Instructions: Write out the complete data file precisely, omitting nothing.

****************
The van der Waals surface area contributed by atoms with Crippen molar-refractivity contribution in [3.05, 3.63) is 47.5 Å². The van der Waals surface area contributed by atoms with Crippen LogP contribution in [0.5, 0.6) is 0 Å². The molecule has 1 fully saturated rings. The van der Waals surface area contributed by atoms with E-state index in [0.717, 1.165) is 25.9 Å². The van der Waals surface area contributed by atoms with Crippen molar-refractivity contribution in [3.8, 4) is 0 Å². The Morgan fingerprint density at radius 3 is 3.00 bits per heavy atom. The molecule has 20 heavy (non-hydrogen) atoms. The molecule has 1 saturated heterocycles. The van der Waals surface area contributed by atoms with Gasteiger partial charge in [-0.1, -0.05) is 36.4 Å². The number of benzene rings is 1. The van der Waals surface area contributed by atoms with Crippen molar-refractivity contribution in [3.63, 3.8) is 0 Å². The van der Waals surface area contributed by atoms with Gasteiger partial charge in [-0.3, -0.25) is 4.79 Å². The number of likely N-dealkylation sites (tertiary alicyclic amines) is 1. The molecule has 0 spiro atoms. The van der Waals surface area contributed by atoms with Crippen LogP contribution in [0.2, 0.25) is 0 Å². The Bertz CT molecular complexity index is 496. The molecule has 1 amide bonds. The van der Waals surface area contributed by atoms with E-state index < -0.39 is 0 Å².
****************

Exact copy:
The van der Waals surface area contributed by atoms with Crippen molar-refractivity contribution in [3.05, 3.63) is 47.5 Å². The van der Waals surface area contributed by atoms with Crippen LogP contribution in [0.5, 0.6) is 0 Å². The molecule has 1 fully saturated rings. The van der Waals surface area contributed by atoms with E-state index in [0.717, 1.165) is 25.9 Å². The van der Waals surface area contributed by atoms with Crippen molar-refractivity contribution in [3.8, 4) is 0 Å². The Morgan fingerprint density at radius 3 is 3.00 bits per heavy atom. The molecule has 20 heavy (non-hydrogen) atoms. The molecule has 1 saturated heterocycles. The van der Waals surface area contributed by atoms with Gasteiger partial charge in [-0.1, -0.05) is 36.4 Å². The number of benzene rings is 1. The van der Waals surface area contributed by atoms with Crippen molar-refractivity contribution in [3.63, 3.8) is 0 Å². The van der Waals surface area contributed by atoms with Gasteiger partial charge in [-0.3, -0.25) is 4.79 Å². The number of likely N-dealkylation sites (tertiary alicyclic amines) is 1. The molecule has 0 spiro atoms. The van der Waals surface area contributed by atoms with Crippen LogP contribution in [0.2, 0.25) is 0 Å². The Bertz CT molecular complexity index is 496. The molecule has 1 amide bonds. The van der Waals surface area contributed by atoms with E-state index < -0.39 is 0 Å².